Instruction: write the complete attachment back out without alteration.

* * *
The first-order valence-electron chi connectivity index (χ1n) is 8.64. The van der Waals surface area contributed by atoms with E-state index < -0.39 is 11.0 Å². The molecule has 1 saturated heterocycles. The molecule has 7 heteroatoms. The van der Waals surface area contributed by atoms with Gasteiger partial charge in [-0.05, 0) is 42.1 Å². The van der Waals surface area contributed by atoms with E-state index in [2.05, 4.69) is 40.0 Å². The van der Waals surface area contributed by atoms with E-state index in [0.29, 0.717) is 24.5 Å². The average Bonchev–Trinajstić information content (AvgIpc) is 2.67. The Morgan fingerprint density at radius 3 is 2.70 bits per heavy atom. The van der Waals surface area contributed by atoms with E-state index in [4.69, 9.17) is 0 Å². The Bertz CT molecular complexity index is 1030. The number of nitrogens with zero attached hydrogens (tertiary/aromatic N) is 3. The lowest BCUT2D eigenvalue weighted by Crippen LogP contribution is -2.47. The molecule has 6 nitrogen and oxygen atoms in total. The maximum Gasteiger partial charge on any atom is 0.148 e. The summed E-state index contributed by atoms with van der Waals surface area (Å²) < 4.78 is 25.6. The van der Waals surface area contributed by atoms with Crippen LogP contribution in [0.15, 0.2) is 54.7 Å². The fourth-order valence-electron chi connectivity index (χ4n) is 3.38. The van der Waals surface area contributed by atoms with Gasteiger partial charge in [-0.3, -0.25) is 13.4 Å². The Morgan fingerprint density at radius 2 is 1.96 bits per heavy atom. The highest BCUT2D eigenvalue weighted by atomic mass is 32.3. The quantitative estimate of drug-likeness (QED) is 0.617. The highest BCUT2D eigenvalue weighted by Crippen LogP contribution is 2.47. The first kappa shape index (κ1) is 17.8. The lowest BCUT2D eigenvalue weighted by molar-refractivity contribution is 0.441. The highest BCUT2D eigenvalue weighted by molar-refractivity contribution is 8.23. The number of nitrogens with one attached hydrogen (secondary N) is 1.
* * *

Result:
The first-order valence-electron chi connectivity index (χ1n) is 8.64. The van der Waals surface area contributed by atoms with E-state index < -0.39 is 11.0 Å². The molecule has 1 saturated heterocycles. The molecule has 7 heteroatoms. The van der Waals surface area contributed by atoms with Gasteiger partial charge in [-0.05, 0) is 42.1 Å². The van der Waals surface area contributed by atoms with E-state index in [2.05, 4.69) is 40.0 Å². The van der Waals surface area contributed by atoms with E-state index in [0.29, 0.717) is 24.5 Å². The average Bonchev–Trinajstić information content (AvgIpc) is 2.67. The Morgan fingerprint density at radius 3 is 2.70 bits per heavy atom. The van der Waals surface area contributed by atoms with E-state index in [4.69, 9.17) is 0 Å². The Bertz CT molecular complexity index is 1030. The number of nitrogens with zero attached hydrogens (tertiary/aromatic N) is 3. The lowest BCUT2D eigenvalue weighted by Crippen LogP contribution is -2.47. The molecule has 6 nitrogen and oxygen atoms in total. The maximum Gasteiger partial charge on any atom is 0.148 e. The summed E-state index contributed by atoms with van der Waals surface area (Å²) < 4.78 is 25.6. The van der Waals surface area contributed by atoms with Crippen LogP contribution in [0.15, 0.2) is 54.7 Å². The fourth-order valence-electron chi connectivity index (χ4n) is 3.38. The van der Waals surface area contributed by atoms with Gasteiger partial charge in [-0.3, -0.25) is 13.4 Å². The Morgan fingerprint density at radius 2 is 1.96 bits per heavy atom. The highest BCUT2D eigenvalue weighted by atomic mass is 32.3. The quantitative estimate of drug-likeness (QED) is 0.617. The highest BCUT2D eigenvalue weighted by Crippen LogP contribution is 2.47. The first kappa shape index (κ1) is 17.8. The lowest BCUT2D eigenvalue weighted by molar-refractivity contribution is 0.441. The highest BCUT2D eigenvalue weighted by molar-refractivity contribution is 8.23. The number of nitrogens with one attached hydrogen (secondary N) is 1.